A coffee grinder will make a huge difference

Why a coffee grinder is essential for great tasting coffee

 

Have you ever wondered why your homemade coffee tastes harsh, bitter, lacks flavor, or even gives you heartburn? Should you buy more expensive coffee beans? Should you change the brewing method, get a better coffee machine, or…? My guess is, you are using store-ground coffee or one of those cheap blade grinders. The grind is most likely the root of the problem.

 

 

 

Brewing coffee is all about extraction. 

 

Coffee beans contain not only caffeine but also a multitude of components responsible for its taste and flavor profile. There are also lots of antioxidants for the benefit of our health. These components are extracted at different temperatures; some may also take longer than others. We want to extract the best mix of these components and get all the aromas into our cup. And we would like to avoid extracting components which could ruin the taste or even cause problems like heartburn, a. k. a. acid reflux or GERD in sensitive people.

 

Every brewing method requires a specific grind size because the extraction process is different. Try making espresso with store ground beans, or use an espresso grind for pour-over coffee, and you will understand. It just does not work.

 

The correct grind size plays a vital role in the extraction process. Finer grinds allow for deeper and faster extraction, which will be fine for an espresso machine. Use an espresso grind with other brewing methods, and you end up with a bitter brew. A very coarse grind and lower temperature allow extending the extraction process to several hours. The result is a cold brew without bitterness.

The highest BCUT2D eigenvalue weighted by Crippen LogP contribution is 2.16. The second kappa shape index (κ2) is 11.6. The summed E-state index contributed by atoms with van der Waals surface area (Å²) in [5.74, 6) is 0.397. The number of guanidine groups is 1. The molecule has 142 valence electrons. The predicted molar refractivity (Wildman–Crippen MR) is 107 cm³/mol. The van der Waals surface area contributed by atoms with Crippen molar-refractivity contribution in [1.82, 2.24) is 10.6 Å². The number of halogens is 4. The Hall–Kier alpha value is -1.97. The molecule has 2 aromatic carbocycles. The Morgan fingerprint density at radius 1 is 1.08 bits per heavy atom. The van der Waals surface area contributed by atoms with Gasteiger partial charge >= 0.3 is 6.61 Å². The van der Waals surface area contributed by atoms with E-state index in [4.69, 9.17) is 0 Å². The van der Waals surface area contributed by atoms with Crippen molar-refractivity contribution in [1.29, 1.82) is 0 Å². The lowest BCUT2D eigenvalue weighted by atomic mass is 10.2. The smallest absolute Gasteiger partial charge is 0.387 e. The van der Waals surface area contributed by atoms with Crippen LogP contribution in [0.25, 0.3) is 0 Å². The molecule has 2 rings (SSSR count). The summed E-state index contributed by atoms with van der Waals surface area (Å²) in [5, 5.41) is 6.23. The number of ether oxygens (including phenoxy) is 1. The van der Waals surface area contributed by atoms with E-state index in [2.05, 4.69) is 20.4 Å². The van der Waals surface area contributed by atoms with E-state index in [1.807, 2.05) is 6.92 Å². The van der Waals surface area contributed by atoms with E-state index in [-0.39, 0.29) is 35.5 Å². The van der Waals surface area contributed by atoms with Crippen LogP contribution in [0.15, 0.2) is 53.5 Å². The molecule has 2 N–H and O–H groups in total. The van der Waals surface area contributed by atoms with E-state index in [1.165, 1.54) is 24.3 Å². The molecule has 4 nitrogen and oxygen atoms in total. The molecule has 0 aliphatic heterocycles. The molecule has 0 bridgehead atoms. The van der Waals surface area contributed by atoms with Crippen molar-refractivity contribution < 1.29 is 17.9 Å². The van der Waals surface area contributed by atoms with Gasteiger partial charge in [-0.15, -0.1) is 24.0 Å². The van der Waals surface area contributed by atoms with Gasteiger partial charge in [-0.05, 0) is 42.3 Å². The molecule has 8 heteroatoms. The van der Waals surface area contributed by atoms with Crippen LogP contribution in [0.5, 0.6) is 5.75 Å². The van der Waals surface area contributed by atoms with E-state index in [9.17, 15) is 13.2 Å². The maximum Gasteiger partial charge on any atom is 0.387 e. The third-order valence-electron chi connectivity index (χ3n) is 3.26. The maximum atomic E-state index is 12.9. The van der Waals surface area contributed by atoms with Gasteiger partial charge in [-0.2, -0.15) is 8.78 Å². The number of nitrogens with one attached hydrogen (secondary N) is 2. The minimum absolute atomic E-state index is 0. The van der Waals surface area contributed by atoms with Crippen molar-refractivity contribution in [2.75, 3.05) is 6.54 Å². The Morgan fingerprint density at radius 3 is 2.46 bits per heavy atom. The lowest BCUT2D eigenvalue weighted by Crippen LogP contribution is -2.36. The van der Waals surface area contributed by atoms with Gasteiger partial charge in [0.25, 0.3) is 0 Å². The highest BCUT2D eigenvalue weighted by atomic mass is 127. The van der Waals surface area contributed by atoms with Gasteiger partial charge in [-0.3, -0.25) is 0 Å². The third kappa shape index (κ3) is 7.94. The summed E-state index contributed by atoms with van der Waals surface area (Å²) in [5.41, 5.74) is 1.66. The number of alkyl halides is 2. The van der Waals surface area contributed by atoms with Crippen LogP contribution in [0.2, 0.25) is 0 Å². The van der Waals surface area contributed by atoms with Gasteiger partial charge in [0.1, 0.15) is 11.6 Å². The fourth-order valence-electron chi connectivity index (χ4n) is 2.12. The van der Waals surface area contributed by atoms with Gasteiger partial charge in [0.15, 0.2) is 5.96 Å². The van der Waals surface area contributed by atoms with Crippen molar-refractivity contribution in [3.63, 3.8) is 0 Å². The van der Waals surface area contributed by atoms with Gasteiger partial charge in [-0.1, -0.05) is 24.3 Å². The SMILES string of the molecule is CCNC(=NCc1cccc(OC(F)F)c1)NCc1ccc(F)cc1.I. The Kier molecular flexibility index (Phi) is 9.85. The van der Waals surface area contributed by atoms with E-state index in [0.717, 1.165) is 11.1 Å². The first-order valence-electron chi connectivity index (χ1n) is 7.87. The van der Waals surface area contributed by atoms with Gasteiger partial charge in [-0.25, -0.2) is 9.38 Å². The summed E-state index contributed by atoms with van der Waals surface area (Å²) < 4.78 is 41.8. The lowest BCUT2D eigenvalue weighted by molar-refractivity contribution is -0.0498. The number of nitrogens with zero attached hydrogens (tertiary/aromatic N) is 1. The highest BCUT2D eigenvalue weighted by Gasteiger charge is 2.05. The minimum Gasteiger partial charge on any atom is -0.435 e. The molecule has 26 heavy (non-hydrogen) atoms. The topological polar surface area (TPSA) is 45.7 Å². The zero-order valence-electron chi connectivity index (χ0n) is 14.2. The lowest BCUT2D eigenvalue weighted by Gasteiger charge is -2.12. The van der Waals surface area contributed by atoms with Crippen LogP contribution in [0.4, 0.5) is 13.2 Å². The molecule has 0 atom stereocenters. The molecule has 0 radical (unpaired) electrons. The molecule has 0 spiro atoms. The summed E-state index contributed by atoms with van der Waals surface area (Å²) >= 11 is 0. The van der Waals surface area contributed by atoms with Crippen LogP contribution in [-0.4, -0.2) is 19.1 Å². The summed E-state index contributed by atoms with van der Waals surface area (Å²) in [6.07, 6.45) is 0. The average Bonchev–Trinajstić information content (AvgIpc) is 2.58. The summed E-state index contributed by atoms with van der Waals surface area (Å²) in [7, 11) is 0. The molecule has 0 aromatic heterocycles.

Grind your own coffee for best results

 

The aromas of coffee are volatile. Roasted coffee beans will lose most of their flavor within 2 to 3 weeks after roasting, depending on storage. Pre-ground coffee loses its aromas even faster. Make sure you get the best out of your coffee and use freshly roasted beans and always grind them right before brewing.

 

 

Which type of grinder should you use?

 

There are two types of grinders, blade grinder, and burr grinder. Burr grinders come in manual and electric versions.

 

I will not make any recommendation for blade grinders here. Yes, they are cheap and convenient, but they have two major flaws.

 

  • The blades crush the beans at top speed and heat them up, causing some flavors to evaporate prematurely.
  • The longer you let the grinder run, the finer the grind. But it is nearly impossible to get a uniform grind size suitable for your brewing method. This will lead to extraction across a wide range of grind sizes.

 

 

Go for a burr grinder and get rid of the blade grinder you may have. Your reward is a coffee experience on a new level.

 

 

 

A burr grinder will produce much more uniform particles, which translates into a better defined and cleaner taste profile. Because of the brittle nature of roasted coffee beans, you will still get a certain amount of fines (the dusty part), but not to the extent affecting the taste too much. 

 

Both a manual or electric burr grinder will do a proper job. Which one you choose is a matter of preference and budget. 

 

 

 

How to choose the perfect burr grinder?

 

 

Manual burr grinders – cheap and reliable

 

The boxy, old-fashioned coffee grinder made of wood is still around. If you are into nostalgia, that could be a fun and low-cost choice. Very slim coffee mills made from stainless steel and with a hand crank became very popular. They are a superb choice if you are on a budget or have not enough space in your kitchen. Also, when you are single or just with a partner, it may be enough for your grinding needs. But if you make coffee for a family or several guests, you will be better off with an electric coffee mill. Grinding beans for more than two, three cups can become quite a chore. 

They can grind your beans as fine as required for Turkish coffee.

 

Pros:

 

  • Very affordable
  • Small footprint